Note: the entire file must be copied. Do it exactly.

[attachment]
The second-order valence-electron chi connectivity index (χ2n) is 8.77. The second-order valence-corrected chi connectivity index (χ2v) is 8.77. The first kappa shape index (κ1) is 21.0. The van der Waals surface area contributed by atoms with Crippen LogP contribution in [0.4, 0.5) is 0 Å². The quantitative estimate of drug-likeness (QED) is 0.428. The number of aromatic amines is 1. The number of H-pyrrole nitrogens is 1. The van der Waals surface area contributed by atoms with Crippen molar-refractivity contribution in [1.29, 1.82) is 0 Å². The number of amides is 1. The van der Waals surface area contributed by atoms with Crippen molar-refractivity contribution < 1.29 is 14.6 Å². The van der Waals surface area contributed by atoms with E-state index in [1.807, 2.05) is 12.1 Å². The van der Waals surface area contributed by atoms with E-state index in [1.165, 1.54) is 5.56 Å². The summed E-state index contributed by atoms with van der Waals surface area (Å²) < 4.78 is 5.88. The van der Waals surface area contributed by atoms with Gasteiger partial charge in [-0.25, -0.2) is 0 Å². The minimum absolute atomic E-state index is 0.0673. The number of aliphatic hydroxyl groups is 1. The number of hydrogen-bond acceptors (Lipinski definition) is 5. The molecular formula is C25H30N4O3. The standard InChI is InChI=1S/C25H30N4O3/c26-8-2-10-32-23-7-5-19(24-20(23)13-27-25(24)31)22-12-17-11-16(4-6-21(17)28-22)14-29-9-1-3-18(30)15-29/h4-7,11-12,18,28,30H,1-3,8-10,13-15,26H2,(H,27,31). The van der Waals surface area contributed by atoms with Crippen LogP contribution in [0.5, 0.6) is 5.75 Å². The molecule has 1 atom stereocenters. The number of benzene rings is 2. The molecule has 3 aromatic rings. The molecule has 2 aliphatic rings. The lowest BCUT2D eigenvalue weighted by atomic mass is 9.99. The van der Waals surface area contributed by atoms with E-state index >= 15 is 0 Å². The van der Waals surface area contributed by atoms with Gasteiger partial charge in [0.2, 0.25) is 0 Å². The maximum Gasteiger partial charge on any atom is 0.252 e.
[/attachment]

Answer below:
The second-order valence-electron chi connectivity index (χ2n) is 8.77. The second-order valence-corrected chi connectivity index (χ2v) is 8.77. The first kappa shape index (κ1) is 21.0. The van der Waals surface area contributed by atoms with Crippen LogP contribution in [0.4, 0.5) is 0 Å². The quantitative estimate of drug-likeness (QED) is 0.428. The number of aromatic amines is 1. The number of H-pyrrole nitrogens is 1. The van der Waals surface area contributed by atoms with Crippen molar-refractivity contribution in [1.29, 1.82) is 0 Å². The number of amides is 1. The van der Waals surface area contributed by atoms with Crippen molar-refractivity contribution < 1.29 is 14.6 Å². The van der Waals surface area contributed by atoms with E-state index in [1.807, 2.05) is 12.1 Å². The van der Waals surface area contributed by atoms with E-state index in [1.165, 1.54) is 5.56 Å². The summed E-state index contributed by atoms with van der Waals surface area (Å²) < 4.78 is 5.88. The van der Waals surface area contributed by atoms with Gasteiger partial charge in [-0.25, -0.2) is 0 Å². The minimum absolute atomic E-state index is 0.0673. The number of aliphatic hydroxyl groups is 1. The number of hydrogen-bond acceptors (Lipinski definition) is 5. The molecular formula is C25H30N4O3. The standard InChI is InChI=1S/C25H30N4O3/c26-8-2-10-32-23-7-5-19(24-20(23)13-27-25(24)31)22-12-17-11-16(4-6-21(17)28-22)14-29-9-1-3-18(30)15-29/h4-7,11-12,18,28,30H,1-3,8-10,13-15,26H2,(H,27,31). The van der Waals surface area contributed by atoms with Crippen LogP contribution in [0.5, 0.6) is 5.75 Å². The molecule has 1 atom stereocenters. The number of benzene rings is 2. The molecule has 3 aromatic rings. The molecule has 2 aliphatic rings. The lowest BCUT2D eigenvalue weighted by atomic mass is 9.99. The van der Waals surface area contributed by atoms with E-state index >= 15 is 0 Å². The van der Waals surface area contributed by atoms with Gasteiger partial charge in [0.2, 0.25) is 0 Å². The maximum Gasteiger partial charge on any atom is 0.252 e.